Health and Safety in New Zealand – a snapshot

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Nobody goes to work expecting to get hurt, sick, or killed. But in New Zealand, far too many people do. Every year 50-60 people are killed in a work incident and 600-900 more die early deaths as a result of work-related ill-health.

The social and economic cost of deaths, injuries, and ill-health arising from work is estimated at $3.5 billion a year – but the real toll is paid by the families, friends, and co-workers of those who are killed and seriously injured.

Our health and safety record is nearly twice as bad as Australia’s and three times worse than the United Kingdom’s.

Workplace fatalities by region:

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Workplace fatalities by industry:

The new Act

The Health and Safety at Work Act 2015 (HSWA) is New Zealand’s workplace health and safety law. HSWA sets out the principles, duties and rights in relation to workplace health and safety. Businesses have the primary responsibility for the health and safety of their workers and any other workers they influence or direct (e.g. contractors). They are also responsible for the health and safety of people at risk from the work of their business (e.g. members of the public).  

In addition, officers (company directors, partners, board members, chief executives) must undertake due diligence to make sure the business understands and is meeting its health and safety responsibilities.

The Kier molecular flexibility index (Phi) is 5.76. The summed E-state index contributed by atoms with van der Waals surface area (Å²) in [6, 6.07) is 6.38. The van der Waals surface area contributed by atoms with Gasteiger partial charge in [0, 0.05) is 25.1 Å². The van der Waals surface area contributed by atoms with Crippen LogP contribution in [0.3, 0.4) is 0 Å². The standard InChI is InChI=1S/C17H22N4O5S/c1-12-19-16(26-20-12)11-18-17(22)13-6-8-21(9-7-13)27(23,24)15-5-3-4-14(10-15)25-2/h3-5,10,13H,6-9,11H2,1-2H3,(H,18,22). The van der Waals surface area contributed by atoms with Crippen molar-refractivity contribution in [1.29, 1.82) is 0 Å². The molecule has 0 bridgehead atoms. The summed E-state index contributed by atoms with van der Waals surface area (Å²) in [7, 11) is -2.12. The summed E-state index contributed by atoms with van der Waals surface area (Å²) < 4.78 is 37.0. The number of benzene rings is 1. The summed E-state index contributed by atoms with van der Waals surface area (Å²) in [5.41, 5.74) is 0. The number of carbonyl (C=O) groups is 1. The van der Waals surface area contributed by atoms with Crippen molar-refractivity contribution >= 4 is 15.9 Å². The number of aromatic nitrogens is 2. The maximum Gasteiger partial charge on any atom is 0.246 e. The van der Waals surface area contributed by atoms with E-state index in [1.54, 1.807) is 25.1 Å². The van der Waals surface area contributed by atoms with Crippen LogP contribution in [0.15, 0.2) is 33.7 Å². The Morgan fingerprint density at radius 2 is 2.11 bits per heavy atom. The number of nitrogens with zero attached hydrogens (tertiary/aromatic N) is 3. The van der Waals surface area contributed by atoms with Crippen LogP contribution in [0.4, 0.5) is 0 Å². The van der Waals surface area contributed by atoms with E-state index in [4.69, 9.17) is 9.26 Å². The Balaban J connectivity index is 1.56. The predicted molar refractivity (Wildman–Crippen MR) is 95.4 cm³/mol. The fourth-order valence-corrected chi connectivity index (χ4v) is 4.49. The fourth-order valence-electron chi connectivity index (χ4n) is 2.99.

All businesses and undertakings must involve their workers in workplace health and safety. A safe workplace is more easily achieved when everyone involved in the work communicates with each other to identify hazards and risks, talks about any health and safety concerns and works together to find solutions.

Businesses have two related duties:

  • to engage with workers who carry out work for them on all health and safety matters that may  affect them
  • to have practices that give their workers reasonable opportunities to participate effectively in improving health and safety in the business or undertaking on an ongoing basis (these are known as worker participation practices).

1 COMMENT

  1. Every day workers get exposed to chemical toxins and get permanently injured by those toxins,

    Oh yes they begin with dry sore throats, sore heads, dry eyes and then subtly worse symptoms occur such as what happened to me when I was in a “sick building” with virtually no ventilation yet, mas it was a construction site the powers that be (Labour Department) thought if it was construction site we are somehow stronger than common workers and can stand the bad air right????

    I guess the same happened to the Mine workers on the west coast but they swept that under the carpet right????

    I was one of 40 workers severely health affected some permanently in that sick building without any functioning ventilation system as it was not installed yet as it was still in construction with all windows (without opening windows) and now with 5 months of inhalation of many toxic chemicals my life is now restricted to living in a safe location miles from civilisation to survive as I spend the rest of my life trying to recover, as when you see a doctor they all say, “I don’t know about chemicals”

    Yes we have an awful safety & health workers system which does very little to protect us all now.

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